The case for the CASE Act
Congress has an opportunity to join together and pass legislation that will provide authors, artists and other creators with a meaningful way to protect their work. Both houses of Congress will soon be voting on the Copyright Alternative in Small-Claims Enforcement Act of 2019 (the “CASE Act”), which creates an alternative forum to pursue low value claims of copyright infringement.
Under the current system, authors whose work has been copied or infringed upon have no cost-effective way to get compensated. The high cost of legal action they need to take (sometimes tens of thousands of dollars) could significantly outweigh the damages they might be awarded. They also can’t bring a claim in a state court because the law requires copyright cases to be heard in federal court.
Copyright owners with small infringement claims essentially have a right without a remedy. When the cost of bringing a federal lawsuit significantly outstrips the value of their claims, this hinders copyright law from fulfilling its central function of incentivizing the creation of new expressive works.
If enacted, the CASE Act will avoid costly copyright lawsuits by establishing a Copyright Claims Board within the United States Copyright Office to resolve claims up to $15,000 for a single work and up to $30,000 in one proceeding in which two or more claims are asserted.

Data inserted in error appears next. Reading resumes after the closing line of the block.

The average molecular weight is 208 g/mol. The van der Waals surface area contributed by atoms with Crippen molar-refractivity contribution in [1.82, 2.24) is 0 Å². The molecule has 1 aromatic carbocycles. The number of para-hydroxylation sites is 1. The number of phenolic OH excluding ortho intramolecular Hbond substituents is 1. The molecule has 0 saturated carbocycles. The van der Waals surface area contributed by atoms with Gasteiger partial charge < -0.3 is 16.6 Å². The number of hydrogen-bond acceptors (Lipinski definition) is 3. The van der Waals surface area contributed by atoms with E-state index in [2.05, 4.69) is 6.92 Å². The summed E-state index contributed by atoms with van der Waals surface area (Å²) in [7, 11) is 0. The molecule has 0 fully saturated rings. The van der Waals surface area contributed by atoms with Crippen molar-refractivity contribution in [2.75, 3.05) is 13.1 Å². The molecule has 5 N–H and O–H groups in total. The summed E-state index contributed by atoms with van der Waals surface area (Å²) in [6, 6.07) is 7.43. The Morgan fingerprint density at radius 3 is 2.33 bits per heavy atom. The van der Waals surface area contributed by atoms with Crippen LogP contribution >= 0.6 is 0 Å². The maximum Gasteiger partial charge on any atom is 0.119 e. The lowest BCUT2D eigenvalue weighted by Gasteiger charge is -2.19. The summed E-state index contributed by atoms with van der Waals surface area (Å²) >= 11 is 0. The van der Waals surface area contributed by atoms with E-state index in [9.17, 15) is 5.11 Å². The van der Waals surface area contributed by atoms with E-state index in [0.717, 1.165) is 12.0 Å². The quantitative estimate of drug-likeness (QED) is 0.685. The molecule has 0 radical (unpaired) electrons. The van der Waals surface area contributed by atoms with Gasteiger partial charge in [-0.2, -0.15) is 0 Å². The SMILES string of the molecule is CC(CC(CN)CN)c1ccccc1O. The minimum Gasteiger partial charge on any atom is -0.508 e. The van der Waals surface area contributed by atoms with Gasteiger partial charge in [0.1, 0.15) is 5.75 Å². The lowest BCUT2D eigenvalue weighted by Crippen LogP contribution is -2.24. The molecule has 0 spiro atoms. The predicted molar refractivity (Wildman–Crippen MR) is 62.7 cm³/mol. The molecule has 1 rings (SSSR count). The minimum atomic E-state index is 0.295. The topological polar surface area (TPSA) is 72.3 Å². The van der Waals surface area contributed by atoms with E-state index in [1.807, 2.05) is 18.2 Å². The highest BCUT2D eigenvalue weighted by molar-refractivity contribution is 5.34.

While the CASE Act will provide more cost-effective protection for plaintiffs, copyright defendants will also benefit from the proposed legislation. Currently, defendants can be burdened with significant legal costs and drawn out suits, even where their use is a fair use or otherwise lawful. Participation in a small claims proceeding would cap their damages and likely provide a faster resolution of the dispute.
Participation in the program would be entirely voluntary, and parties could proceed with or without attorneys. Proceedings could be held through phone or videoconferences. Lawyers well-versed in copyright and alternative dispute resolution would decide the claims. The CASE Act would bring positive change to the copyright system by providing copyright holders with a realistic means to protect their works.
Critics have expressed concern that the proposed legislation could deny defendants the right to appeal decisions. Opponents are also opposed to making defendants opt-out of the proceedings if they do not want to participate rather than opting-in if they do. The ABA believes the legislation provides ample opportunity for challenge and review of decisions consistent with constitutional norms. We also consider the “opt-out” path the right one since it provides the parties a better ability to pursue claims against uncooperative respondents.
Both the Senate and House Judiciary committees have already passed the CASE Act this summer. The legislation is now ready to be brought to the floor of both chambers for a full vote. The ABA urges all senators and representatives to support this important legislation.
Judy Perry Martinez is president of the American Bar Association.